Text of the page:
15 Water Street
Shortly after Kemptville had been incorporated in 1857, the Village had purchased a hand-pump fire engine for its newly formed volunteer fire department. It is uncertain where the fire engine was housed during that early period.
On May 13th 1872, much of Kemptville’s downtown commercial core on the south side of the Creek was destroyed by a fire, which started in a “machine shop and shingle mill belonging to the late Ambrose Clothier,” 1 The fire progressed south along the east side of Prescott Street, jumped Water Street and destroyed the Kernahan & Wood store on the northeast corner. That building is identified on the 1861-62 H. F. Walling map. 2 The map also shows the adjacent lands to the east, where the former Kemptville Town Hall and Fire Department were subsequently located, as being vacant at the time. These apparently vacant lands (Lot 2 on the North West Side of Water Street) were purchased, just over a year later by the Town of Kemptville. The deed (Instrument No A-290) for this transaction was signed on September 16th 1873, and was registered on September 27th 1873.
The local Tweedsmuir history records that the fire hall was built on this site in 1874. In 1881, in order to increase the efficiency of the fire department, the Village Council decided to purchase a new steam engine. However, the new pumper was an 1884 vintage Silsby Steamer, indicating that it did not arrive in the village until that date. Both vehicles appear to have been housed in the building on Water Street, which also functioned as the Municipal Office, Town Hall, Police and Fire Stations. The (revised) 1908 Fire Insurance Map of the Village shows the building with a “70" foot tall hose tower on the rear (Creek) side. The notations “Town Hall” and “Hose Tower” were noted on the building. The 1917 Fire Insurance Map shows the same building outline with the notes; “Police & Fire Station” and “Hose Tower.” The 1928 Fire Insurance map again shows a similar building outline (the rear wing appears slightly larger on this plan), with the notes: “Fire Station,” “Off.” [i.e. Office], “Court Hse. 2nd “ and “Hose Tower.”
The Tweedsmuir History suggests that the hose tower was built soon after the purchase of the Silsby Steamer, thus dating it to about 1884. The tower appears to have been built by two local carpenters, Edmund Jones and John Murphy. The history and construction of the tower is recorded as follows;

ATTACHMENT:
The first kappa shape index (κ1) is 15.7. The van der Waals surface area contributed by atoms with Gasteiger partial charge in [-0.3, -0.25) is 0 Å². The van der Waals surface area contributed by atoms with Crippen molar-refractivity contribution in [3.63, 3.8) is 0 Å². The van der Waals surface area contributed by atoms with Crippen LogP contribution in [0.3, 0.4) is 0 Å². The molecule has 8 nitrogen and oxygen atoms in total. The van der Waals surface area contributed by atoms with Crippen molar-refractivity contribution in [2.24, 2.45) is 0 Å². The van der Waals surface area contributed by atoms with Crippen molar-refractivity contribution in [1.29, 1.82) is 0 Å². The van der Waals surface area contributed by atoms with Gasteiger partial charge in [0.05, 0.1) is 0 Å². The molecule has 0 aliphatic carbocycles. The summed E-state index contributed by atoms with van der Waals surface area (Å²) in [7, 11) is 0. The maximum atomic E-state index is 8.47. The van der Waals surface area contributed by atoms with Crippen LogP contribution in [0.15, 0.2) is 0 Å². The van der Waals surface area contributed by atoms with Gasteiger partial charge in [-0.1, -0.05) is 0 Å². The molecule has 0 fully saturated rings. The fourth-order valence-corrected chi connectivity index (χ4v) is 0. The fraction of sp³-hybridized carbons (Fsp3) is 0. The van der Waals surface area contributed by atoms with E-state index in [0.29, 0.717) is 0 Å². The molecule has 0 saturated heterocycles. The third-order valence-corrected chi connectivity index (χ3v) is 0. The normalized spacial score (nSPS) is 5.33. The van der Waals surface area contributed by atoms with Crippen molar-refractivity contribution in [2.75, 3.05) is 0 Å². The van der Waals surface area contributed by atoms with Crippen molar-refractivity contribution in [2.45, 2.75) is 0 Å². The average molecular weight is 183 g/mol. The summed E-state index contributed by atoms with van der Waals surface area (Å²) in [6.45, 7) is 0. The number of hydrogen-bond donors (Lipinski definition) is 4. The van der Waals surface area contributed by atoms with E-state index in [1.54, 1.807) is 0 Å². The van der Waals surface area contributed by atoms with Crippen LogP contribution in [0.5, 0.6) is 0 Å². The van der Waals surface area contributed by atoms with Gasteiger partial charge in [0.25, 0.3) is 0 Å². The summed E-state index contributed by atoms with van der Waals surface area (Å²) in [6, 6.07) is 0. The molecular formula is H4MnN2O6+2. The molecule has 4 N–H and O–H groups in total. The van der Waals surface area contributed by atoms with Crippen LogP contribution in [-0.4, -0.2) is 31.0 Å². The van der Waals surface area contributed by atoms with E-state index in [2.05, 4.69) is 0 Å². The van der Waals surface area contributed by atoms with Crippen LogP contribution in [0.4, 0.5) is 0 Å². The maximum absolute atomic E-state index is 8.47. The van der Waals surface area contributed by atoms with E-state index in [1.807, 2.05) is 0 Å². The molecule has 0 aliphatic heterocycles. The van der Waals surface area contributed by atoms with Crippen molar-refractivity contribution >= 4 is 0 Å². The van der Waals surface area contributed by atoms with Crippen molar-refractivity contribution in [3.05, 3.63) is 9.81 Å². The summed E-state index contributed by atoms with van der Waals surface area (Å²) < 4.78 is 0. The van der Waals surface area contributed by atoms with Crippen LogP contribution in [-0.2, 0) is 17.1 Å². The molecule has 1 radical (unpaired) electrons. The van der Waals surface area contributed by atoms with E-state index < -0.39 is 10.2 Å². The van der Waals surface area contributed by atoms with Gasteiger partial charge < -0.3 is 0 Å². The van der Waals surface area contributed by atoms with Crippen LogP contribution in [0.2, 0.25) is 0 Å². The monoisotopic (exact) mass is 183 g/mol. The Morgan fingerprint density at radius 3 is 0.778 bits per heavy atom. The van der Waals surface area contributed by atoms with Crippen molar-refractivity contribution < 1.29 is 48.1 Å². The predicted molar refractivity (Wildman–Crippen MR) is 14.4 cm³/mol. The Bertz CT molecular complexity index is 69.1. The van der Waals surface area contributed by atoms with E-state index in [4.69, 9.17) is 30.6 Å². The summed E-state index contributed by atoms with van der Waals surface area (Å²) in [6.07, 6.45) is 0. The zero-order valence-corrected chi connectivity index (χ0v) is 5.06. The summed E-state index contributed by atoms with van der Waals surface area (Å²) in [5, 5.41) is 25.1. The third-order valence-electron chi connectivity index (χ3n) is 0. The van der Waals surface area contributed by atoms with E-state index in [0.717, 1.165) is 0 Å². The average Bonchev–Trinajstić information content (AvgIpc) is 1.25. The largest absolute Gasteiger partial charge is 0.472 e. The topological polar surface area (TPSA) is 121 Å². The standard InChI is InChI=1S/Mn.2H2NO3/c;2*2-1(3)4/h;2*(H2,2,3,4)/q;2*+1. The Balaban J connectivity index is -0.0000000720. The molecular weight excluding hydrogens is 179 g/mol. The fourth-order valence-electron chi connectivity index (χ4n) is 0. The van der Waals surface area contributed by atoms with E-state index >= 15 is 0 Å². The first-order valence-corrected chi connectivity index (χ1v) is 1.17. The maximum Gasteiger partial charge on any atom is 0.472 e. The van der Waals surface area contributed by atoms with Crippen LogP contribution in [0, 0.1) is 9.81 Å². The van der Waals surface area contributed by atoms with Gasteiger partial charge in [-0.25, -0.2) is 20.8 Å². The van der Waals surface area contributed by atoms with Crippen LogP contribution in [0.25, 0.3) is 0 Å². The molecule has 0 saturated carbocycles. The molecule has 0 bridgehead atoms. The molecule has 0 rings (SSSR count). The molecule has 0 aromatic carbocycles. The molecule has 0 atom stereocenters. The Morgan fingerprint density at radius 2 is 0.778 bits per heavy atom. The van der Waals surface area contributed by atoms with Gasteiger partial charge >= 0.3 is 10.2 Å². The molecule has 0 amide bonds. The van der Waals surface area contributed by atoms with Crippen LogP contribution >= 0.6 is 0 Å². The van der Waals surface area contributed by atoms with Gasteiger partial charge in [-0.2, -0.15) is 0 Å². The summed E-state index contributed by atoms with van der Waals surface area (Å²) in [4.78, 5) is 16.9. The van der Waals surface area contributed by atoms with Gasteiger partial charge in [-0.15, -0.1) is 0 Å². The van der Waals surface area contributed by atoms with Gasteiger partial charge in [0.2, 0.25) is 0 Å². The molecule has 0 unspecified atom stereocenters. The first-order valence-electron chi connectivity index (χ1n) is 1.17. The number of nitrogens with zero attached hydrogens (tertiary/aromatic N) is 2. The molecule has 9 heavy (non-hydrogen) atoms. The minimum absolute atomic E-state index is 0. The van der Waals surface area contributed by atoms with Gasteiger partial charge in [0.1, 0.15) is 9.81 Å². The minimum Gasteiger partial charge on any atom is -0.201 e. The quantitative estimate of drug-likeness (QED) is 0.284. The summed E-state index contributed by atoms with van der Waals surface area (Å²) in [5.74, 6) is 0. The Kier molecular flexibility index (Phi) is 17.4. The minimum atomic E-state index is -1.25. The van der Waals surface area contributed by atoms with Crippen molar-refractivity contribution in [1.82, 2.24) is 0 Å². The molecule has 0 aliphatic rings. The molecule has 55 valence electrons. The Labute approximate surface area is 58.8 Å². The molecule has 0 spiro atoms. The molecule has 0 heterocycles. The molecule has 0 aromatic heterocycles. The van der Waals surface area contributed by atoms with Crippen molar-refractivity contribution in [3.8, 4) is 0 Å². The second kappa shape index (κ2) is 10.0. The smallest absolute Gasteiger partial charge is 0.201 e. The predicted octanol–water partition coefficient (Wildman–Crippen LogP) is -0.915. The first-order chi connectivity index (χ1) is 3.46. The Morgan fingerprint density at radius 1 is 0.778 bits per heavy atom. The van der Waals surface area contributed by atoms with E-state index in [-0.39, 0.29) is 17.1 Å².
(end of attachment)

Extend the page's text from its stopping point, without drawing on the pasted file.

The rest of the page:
“It was a square tower with stairs and landings alternating along its sides, until the top of the tower was reached. [sic] Early this century the town purchased a resounding bell weighing a ton and cast in 1898. It was suspended under the canopy built over the roof of the tower, and its vibrant thunderous peal reverberated to the limits of the village beyond.
In 1935, this tower, built to help fight fires, was itself, a prey to flames when the west side of the town hall caught fire from one raging in the Parkinson Store-house close to it. Considerable damage was done, and for a time, many feared that it would be so burned that thus weakened, that the heavy weight of the bell would cause the tower to topple over and cause great damage.
Fortunately, the fire was extinguished and in time, repairs were made. But other changes came about, consequently the tower was of very little use; its blackened, burned beams and frame were showing the wear of time and the tower was no longer safe.
As a result, the council decided to raze it, and a wrecking company moved in, lowered the huge bell, then severed the ornamental top, and lowered it. After several storeys were severed, local men took over and completed the demolition.” 3
The demolition of the hose tower occurred in 1957. The details of this fire are recorded in the Minute Book of the Kemptville Fire Company:
“September 16, 1935
At 10:00 a.m. alarm rang for Fire in A. Parkinson Store House close to Fire Station. Chemical and Steamer responded. Steamer being placed on Johnston’s Dock and two lines of hose laid to service of Fire. Engine taking 14 minutes to raise steam enough to give any water. Owing to this delay Town Hall & Hose Tower caught, badly burning top of tower also cornice windows & roof of Hall.
Cause of Fire Plucking chickens with Wax. Wax boiling over on stove.
Losses A. Parkinson Estimated $3,200.00 Covered by Insurance
Town Hall $4,000.00
All Firemen responded except H. Dool
H. Crobar working from time of call to almost Six p.m.
E. M. Elliott, Sec’y”
The Water Street property also had a fire-dock at the Creek where the fire engines could be filled, and the Municipal Scales used to be located in front of the building. 4
The building is two storeys in height, rectangular in plan with a hip roof. It is constructed of rough- cut, rough-coarsed limestone, and features segmental-headed arches over the door and windows, with cut stone voussoirs and cut stone sills.. The four corners of the building have cut stone quoins. The stonework has been parged over, and the parging is not included in the designation.
Originally, there were two large garage door openings in the west end of the south facade of the building to accommodate the fire engines, however, these have been blocked in. Some of the original six-over-six window sashes are still in existence. The two front doors at the main street level are also original. The eaves feature a deep flat and unadorned frieze and wide flat soffits. The original eave details have been covered over with modern materials which are not included in the designation. The present roof cladding is also modern and is not included in the designation.
1 “Kemptville Past and Present ” - J. Carr Anderson, Editor, Originally Published by The Kemptville Telegram (23 March 1903), March 1991 edition.
2 “Historical Atlas of Leeds and Grenville” based on the 1861-62 H.F. Walling map
3 “Tweedsmuir History” for the Town of Kemptville
4 “A Boyhood Memory of Kemptville” - Melvin Weedmark (Oxford-on-Rideau Historical Society) 1996